Mastitis Symptoms And Treatment

What Is Mastitis and How Can You Treat It

Mastitis is a breast infection that usually causes one breast to be painful or tender. It’s most commonly experienced by mums during the first three months of breastfeeding their newborn. Treating this breast infection early is crucial to avoid developing complications. To help treat mastitis, your GP may prescribe antibiotics. Breastfeeding or expressing milk can actually help prevent or resolve the condition, but it’s important to use the right techniques so that each breast is fully emptied of milk. Read on to find out about the symptoms and risk factors, and to learn what steps you can take to help prevent or treat mastitis.

What Is Mastitis?

Mastitis occurs when breast tissue becomes inflamed and painful. The build-up of milk in the breast is one of the main causes of mastitis. In some cases, this build-up can also become infected with bacteria. Mastitis most often affects breastfeeding mums (and is then called lactation mastitis) in the first three months of breastfeeding, but sometimes it can happen later on. Mastitis can be painful, and it may make you want to give up on breastfeeding, but once the infection has subsided, you will be able to continue breastfeeding without pain. Then you can fully enjoy this shared time, knowing that it benefits both you and your baby.

Signs and Symptoms of Mastitis

When you first start breastfeeding, it’s normal for your breasts to feel a little tender or sore, so what does mastitis feel like? These are some of the signs and symptoms of mastitis:

  • Pain or burning sensation in the breast while breastfeeding (this breast infection usually only affects one breast)
  • Tenderness or soreness of the breast
  • Swelling of the breast
  • Feeling of warmth in the breast
  • Redness of the breast (often in a patch that can be painful to touch)
  • Feeling tired and run down
  • Fever and chills.

What Causes Mastitis?

For breastfeeding women, mastitis is most frequently caused by the build-up of milk within the breast, in what is known as milk stasis.

Milk stasis can occur when

  • a baby doesn’t latch onto the breast correctly while feeding,
  • a baby has problems sucking,
  • breast milk is expressed infrequently,
  • your baby feeds (or you express) from one breast only, such as when one nipple is too sore,
  • a knock or a blow damages the milk duct or glands in the breast,
  • your milk flow is restricted by a tight-fitting bra or by putting pressure on your breast.

Also, if you’ve had a previous bout of mastitis, this may increase the risk of recurring lactation mastitis.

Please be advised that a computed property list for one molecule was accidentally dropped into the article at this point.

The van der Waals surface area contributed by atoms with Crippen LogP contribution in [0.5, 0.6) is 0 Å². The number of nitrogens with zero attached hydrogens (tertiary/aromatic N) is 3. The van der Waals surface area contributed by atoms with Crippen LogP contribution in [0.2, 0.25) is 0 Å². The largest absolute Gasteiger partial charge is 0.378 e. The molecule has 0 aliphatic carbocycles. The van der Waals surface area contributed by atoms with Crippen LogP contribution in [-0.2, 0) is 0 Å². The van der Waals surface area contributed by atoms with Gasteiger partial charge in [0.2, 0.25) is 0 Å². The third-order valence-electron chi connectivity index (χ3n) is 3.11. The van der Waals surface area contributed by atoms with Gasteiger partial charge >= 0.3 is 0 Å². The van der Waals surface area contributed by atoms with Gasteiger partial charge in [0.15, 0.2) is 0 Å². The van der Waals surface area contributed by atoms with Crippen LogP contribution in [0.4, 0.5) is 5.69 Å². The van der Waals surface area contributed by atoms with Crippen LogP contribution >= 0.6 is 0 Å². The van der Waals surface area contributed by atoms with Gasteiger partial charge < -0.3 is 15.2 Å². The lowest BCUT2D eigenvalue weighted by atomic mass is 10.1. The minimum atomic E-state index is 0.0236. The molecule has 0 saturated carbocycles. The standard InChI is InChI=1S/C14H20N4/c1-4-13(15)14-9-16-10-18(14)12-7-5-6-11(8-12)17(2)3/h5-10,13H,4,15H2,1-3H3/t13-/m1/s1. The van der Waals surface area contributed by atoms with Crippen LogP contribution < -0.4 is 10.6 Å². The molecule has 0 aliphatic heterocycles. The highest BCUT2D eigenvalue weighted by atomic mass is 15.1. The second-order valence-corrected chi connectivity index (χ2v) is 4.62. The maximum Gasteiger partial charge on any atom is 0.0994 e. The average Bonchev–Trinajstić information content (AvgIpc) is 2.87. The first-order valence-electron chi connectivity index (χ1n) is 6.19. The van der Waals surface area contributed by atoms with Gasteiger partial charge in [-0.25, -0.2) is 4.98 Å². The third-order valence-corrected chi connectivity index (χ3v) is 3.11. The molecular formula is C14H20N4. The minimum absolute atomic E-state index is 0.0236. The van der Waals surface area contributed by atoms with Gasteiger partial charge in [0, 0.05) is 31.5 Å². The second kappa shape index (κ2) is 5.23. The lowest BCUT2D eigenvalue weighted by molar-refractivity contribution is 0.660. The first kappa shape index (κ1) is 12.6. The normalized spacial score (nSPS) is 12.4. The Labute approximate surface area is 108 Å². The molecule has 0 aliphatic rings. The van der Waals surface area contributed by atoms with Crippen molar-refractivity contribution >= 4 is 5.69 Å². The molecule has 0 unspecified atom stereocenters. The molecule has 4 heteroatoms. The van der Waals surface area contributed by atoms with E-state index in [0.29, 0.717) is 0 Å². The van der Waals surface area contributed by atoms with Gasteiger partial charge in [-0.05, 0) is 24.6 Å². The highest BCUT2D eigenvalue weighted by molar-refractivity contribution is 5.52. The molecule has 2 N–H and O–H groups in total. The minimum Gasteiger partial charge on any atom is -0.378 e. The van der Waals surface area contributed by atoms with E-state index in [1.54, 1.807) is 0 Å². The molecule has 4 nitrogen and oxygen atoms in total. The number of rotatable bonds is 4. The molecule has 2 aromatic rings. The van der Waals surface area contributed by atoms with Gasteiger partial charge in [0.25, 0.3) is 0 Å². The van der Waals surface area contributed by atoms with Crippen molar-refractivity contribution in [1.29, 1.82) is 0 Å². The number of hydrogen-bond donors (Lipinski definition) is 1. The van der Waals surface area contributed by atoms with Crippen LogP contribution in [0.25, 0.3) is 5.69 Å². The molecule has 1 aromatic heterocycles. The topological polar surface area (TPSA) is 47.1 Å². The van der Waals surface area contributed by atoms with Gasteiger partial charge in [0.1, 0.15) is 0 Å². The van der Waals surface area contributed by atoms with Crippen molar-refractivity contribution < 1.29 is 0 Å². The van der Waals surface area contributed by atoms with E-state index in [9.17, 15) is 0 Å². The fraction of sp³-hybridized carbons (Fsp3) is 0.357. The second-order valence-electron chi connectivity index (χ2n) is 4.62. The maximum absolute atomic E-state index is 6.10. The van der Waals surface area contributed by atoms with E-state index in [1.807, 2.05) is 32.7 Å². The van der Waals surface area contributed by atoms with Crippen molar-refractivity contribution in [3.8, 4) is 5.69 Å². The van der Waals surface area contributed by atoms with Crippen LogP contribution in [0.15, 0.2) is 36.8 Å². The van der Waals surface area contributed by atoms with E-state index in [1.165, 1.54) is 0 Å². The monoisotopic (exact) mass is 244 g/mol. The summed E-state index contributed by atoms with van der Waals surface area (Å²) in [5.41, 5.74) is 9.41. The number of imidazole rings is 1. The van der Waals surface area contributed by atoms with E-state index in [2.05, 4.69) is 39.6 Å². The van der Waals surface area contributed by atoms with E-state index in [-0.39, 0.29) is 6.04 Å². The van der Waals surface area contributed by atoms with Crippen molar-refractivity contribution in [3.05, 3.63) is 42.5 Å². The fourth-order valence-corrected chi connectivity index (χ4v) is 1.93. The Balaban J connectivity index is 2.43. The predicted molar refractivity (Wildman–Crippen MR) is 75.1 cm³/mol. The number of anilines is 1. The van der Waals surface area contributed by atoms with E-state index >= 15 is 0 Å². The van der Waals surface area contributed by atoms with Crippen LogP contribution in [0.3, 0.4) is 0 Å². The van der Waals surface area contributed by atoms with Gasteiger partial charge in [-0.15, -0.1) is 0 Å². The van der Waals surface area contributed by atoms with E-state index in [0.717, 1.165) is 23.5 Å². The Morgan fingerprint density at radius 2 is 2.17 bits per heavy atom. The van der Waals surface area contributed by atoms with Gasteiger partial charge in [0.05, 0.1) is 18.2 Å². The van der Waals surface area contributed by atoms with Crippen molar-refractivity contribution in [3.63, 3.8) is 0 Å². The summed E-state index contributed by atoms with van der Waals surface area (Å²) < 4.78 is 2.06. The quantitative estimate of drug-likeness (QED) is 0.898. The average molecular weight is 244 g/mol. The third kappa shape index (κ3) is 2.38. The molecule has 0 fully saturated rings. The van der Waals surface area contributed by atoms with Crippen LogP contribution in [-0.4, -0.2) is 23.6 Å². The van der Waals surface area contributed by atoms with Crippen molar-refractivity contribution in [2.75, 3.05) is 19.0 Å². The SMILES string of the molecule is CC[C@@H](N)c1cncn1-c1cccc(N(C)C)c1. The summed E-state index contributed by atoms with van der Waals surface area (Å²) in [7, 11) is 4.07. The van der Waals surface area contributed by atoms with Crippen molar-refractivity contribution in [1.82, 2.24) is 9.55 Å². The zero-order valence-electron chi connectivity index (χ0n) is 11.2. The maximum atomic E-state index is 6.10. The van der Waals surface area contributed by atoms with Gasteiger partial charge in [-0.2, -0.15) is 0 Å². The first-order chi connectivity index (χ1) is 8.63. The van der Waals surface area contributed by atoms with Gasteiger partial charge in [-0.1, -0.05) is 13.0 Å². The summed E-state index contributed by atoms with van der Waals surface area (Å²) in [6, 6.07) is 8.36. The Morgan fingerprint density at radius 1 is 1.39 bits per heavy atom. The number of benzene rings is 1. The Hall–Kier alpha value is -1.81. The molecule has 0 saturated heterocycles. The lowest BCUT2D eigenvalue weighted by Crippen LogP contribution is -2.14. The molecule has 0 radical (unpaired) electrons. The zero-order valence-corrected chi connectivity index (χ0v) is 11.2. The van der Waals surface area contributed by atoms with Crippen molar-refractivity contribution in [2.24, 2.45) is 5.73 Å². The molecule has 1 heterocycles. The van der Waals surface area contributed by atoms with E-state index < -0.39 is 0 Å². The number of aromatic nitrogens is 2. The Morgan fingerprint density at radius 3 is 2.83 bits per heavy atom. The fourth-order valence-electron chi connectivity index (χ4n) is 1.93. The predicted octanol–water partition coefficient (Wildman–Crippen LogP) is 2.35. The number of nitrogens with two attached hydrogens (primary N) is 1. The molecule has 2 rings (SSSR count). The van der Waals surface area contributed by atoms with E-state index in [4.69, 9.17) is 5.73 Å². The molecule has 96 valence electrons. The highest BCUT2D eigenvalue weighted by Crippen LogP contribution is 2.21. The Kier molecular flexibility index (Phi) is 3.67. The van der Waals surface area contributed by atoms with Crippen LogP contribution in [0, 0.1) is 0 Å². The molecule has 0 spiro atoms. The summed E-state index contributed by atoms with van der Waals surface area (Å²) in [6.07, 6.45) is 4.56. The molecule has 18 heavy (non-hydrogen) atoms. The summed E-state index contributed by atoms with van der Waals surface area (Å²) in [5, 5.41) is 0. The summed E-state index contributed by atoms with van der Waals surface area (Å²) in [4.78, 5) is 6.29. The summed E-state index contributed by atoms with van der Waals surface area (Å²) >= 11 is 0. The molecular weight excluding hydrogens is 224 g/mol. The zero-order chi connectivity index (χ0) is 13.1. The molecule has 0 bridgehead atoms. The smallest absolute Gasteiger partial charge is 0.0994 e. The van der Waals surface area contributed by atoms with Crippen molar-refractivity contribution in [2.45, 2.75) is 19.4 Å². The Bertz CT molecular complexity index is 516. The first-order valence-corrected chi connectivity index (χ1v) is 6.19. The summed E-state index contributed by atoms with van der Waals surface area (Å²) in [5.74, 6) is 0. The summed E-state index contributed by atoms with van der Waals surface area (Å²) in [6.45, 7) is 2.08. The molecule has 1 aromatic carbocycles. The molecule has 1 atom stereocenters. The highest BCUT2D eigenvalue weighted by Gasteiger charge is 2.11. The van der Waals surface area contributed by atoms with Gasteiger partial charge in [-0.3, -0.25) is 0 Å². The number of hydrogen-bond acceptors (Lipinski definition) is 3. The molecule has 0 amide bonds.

How to Prevent Mastitis

Here are some things you can try to help prevent mastitis:

  • Make sure your baby fully latches on while feeding.
  • Try feeding in different breastfeeding positions, this may help your baby latch on and feed more effectively .
  • Breastfeed from both breasts.
  • Breastfeed as often as you can and for as long as your baby is hungry — don’t leave too much time between feeds.
  • To aid in emptying your breasts, apply a warm compress (a warm, wet flannel) to your breasts or take a warm shower before breastfeeding.
  • Read more about breastfeeding, and seek help from your GP or midwife to learn the proper techniques, so that each breast is fully drained during feeds. Eventually, when you want to wean your baby off breastfeeding, you may wonder how to dry up your milk supply without getting mastitis. The key is to wean gradually. Speak to your midwife, health visitor or breastfeeding specialist to learn more.

Breastfeeding and Mastitis

You can and should breastfeed with mastitis. It may be a little uncomfortable at first, but breastfeeding can actually help resolve the problem faster. It’s also safe for your baby. The antibacterial properties of your milk help protect your baby from the infection. Consult your doctor about breastfeeding while taking antibiotics for the mastitis.

Treatment for Mastitis

It’s important to treat mastitis as soon as you notice it. At first, you may have flu-like symptoms, followed by soreness in a breast. At this point, it’s important to speak to your GP about how to treat mastitis, because, if left untreated, pus can collect and form an abscess that may require drainage. Oral antibiotics are usually prescribed to treat mastitis. If this doesn’t help clear it up, or if you get recurring bouts, speak to your GP again about how to get rid of mastitis for good, possibly with another type of antibiotic, for example. These tips will also help give you a little mastitis relief:

  • Follow the above prevention tips, as these can also help resolve the problem (for example, nursing regularly can help reduce inflammation and open the blocked area).
  • Warmth can help your milk flow better, so take a warm shower or bath, or even apply a warm flannel.
  • Ask your GP about taking a pain reliever to help reduce the discomfort, such as over the counter medications like ibuprofen or paracetamol.
  • Rest up (resting in bed with your baby may also encourage more frequent feeds).
  • Drink lots of water to help your body fight the infection.
  • If breastfeeding is too painful, try pumping breast milk or hand expressing instead.
  • Wear a supportive, not tight-fitting bra.

Mastitis can be discouraging, but know that once the condition has cleared up, you can return to breastfeeding as normal, and enjoy this bonding time with your baby.

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